Thursday, December 3, 2009

Favorite Passages: About a Boy, by Nick Hornby

Because I am going down to my alma mater to have some awesome adventures with some of my awesome friends, I am in a very good mood. Hence, this week's Favorite Passage being from one of my favorite funny books: Nick Hornby's About a Boy. I'm sure most of you have seen the movie, which is surprisingly good for a book-adaptation, but know this: The book is a hundred times better. It's funny and sad and sweet all at once, with Hornby's prose (much like Pete Dexter's) shifting from laughter to tears in two words. This passage, from the middle of the book, occurs as the main character, Will, is driving and spots Marcus, the pathetic boy to whom he's become a kind of unwilling mentor.

From About a Boy, by Nick Hornby:

Will loved driving around London. He loved the traffic, which allowed him to believe he was a man in a hurry and offered him rare opportunities for frustration and anger (other people did things to let off steam, but Will had to do things to build it up); he loved knowing his way around; he loved being swallowed up in the city's life. You didn't need a job or a family to drive around London; you only needed a car, and Will had a car. Sometimes he drove just for the hell of it, and sometimes he drove because he liked to hear music played at a volume that would not be possible in the flat without a furious knock on the door or the wall or the ceiling.

Today he had convinced himself that he had to drive to Waitrose, but if he was honest the real reason for the trip was that he wanted to sing along to "Nevermind" at the top of his voice, and he couldn't do that at home. He loved Nirvana, but at his age they were kind of a guilty pleasure. All that rage and pain and self-hatred! Will got a bit...fed up sometimes, but he couldn't pretend it was anything stronger than that. So now he used loud angry rock music as a replacement for real feelings, rather than as an expression of them, and he didn't even mind very much. What good were real feelings anyway?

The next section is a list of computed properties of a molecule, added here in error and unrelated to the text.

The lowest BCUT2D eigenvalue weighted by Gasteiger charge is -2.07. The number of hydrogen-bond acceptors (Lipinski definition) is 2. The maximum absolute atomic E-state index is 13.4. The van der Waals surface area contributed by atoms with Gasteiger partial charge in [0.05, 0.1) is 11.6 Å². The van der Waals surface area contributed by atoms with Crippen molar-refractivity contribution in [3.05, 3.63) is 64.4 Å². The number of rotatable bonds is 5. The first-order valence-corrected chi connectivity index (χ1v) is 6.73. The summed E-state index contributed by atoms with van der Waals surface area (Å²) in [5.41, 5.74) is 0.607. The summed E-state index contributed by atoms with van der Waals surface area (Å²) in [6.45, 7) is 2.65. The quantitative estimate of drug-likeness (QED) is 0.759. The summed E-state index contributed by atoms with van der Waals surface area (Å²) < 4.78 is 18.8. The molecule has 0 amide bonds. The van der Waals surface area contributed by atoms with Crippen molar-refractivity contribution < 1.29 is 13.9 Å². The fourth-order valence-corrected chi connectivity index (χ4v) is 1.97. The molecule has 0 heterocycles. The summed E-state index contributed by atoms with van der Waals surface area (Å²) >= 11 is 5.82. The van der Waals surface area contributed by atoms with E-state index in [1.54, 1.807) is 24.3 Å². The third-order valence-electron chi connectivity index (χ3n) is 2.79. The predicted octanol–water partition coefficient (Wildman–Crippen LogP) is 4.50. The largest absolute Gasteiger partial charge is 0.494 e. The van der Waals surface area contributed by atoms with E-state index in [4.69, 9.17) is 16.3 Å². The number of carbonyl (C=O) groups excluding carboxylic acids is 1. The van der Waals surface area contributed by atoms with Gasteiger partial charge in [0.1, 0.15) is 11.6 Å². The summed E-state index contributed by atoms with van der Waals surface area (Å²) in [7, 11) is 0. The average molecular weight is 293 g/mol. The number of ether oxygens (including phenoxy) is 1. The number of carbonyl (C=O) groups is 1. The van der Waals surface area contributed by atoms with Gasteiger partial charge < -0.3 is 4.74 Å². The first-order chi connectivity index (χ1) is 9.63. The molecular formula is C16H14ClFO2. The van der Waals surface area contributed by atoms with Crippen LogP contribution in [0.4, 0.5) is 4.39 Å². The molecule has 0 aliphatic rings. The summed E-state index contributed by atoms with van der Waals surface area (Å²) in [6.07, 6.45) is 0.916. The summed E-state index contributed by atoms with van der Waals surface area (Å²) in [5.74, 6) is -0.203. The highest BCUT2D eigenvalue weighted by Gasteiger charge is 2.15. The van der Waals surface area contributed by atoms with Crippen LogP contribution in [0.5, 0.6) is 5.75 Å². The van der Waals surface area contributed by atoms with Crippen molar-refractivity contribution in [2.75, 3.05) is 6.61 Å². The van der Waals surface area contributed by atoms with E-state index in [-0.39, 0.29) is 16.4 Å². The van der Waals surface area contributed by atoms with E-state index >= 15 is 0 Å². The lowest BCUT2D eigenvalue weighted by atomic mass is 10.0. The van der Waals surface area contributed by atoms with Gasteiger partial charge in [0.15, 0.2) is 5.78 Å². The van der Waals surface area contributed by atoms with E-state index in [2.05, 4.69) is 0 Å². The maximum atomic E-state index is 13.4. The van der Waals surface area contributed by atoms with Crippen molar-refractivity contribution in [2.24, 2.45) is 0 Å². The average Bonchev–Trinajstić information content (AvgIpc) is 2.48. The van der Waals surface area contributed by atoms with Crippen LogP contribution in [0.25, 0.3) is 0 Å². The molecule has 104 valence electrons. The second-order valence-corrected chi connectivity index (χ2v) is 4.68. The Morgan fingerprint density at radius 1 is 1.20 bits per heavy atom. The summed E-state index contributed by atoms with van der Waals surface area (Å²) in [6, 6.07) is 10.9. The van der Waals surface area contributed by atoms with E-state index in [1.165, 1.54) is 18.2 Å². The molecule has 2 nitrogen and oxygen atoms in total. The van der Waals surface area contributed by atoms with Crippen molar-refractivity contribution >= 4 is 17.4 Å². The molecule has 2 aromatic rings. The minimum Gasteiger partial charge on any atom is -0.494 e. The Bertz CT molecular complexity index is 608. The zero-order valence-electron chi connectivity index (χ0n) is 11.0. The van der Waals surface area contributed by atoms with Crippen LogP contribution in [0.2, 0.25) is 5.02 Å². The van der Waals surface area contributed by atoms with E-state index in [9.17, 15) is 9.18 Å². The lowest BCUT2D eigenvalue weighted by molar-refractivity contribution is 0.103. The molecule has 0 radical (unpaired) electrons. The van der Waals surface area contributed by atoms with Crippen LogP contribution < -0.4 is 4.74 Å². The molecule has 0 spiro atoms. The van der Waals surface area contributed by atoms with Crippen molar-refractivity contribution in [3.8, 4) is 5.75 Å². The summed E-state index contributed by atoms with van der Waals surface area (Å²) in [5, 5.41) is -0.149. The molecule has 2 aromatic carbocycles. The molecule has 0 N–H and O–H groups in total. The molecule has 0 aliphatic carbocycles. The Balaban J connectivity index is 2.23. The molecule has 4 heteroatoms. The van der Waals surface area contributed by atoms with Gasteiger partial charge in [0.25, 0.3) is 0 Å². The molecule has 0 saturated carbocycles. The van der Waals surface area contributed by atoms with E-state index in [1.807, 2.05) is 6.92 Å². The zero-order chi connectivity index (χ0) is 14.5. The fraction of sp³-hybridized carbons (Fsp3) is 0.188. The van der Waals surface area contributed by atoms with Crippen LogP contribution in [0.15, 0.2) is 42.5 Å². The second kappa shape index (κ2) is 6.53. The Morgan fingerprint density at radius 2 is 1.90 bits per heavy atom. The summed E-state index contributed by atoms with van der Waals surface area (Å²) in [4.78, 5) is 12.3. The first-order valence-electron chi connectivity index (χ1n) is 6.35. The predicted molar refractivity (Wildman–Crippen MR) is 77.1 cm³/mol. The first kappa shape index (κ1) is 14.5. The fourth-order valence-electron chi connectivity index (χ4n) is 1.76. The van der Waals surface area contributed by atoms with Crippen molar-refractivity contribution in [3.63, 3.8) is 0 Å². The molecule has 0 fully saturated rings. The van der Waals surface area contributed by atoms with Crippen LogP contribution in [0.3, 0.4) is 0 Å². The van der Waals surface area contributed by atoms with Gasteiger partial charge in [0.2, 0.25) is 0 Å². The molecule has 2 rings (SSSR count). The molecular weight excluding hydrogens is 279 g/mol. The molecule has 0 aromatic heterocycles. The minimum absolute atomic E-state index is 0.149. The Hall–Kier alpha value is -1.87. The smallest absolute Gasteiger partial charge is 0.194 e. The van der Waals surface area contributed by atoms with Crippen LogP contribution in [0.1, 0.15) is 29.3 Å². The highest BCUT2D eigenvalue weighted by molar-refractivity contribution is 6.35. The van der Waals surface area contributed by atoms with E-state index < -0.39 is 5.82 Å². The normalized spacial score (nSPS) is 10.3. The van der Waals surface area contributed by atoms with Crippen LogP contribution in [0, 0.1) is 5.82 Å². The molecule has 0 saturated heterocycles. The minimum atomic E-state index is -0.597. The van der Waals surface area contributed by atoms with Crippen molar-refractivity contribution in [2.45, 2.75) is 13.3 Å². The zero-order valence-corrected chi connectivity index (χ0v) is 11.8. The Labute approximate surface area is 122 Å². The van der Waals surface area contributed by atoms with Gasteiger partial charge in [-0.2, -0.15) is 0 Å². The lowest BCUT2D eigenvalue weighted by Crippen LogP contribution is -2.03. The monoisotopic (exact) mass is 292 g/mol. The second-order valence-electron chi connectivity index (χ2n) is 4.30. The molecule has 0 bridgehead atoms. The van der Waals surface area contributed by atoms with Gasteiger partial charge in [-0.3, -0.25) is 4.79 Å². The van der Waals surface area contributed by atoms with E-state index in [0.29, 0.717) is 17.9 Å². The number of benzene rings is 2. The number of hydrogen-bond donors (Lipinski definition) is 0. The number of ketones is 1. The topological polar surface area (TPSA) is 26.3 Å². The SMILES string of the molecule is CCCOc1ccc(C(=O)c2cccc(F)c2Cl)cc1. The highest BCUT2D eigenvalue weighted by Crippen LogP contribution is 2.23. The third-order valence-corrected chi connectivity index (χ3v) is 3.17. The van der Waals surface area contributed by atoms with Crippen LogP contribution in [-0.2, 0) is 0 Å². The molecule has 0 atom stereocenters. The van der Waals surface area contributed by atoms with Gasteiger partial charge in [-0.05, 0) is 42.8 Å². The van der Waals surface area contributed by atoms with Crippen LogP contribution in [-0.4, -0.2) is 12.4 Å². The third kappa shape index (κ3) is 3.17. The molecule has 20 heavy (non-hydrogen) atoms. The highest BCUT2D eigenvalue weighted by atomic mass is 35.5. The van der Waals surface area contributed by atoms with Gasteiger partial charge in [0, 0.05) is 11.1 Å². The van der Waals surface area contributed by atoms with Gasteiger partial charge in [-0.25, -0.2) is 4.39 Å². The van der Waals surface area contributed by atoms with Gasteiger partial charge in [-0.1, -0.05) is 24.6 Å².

The cassette had just turned itself over when he saw Marcus ambling down Upper Street. He hadn't seen him since the day of the sneakers, nor had he wanted to see him particularly, but he suddenly felt a a little surge of affection for him. Marcus was so locked into himself, so oblivious to everyone and everything, that affection seemed to be the only possible response: the boy somehow seemed to be asking for absolutely nothing and absolutely everything all at the same time.

The affection that Will felt was not acute enough to make him want to stop the car, or even toot: he had discovered that it was much easier to sustain one's fondness for Marcus if one just kept one's foot down, literally and metaphorically. But it was funny, seeing him out in the street in broad daylight, wandering aimlessly...Something nagged at him. Why was it funny? Because Will had never seen Marcus in broad daylight before. He had only previously seen him in the gloom of winter afternoon. And why had he only seen him in the gloom of a winter afternoon? Because Marcus only came round after school. But it was just after two o'clock. Marcus should be in school now. Bollocks.

Will wrestled with his conscience, grappled it to the ground and sat on it until he couldn't hear a squeak out of it. Why should he care if Marcus went to school or not? OK, wrong question. He knew very well why he should care whether Marcus went to school. Try a different question: How much did he care whether Marcus went to school or not? Answer: not a lot. That was better. He drove home.

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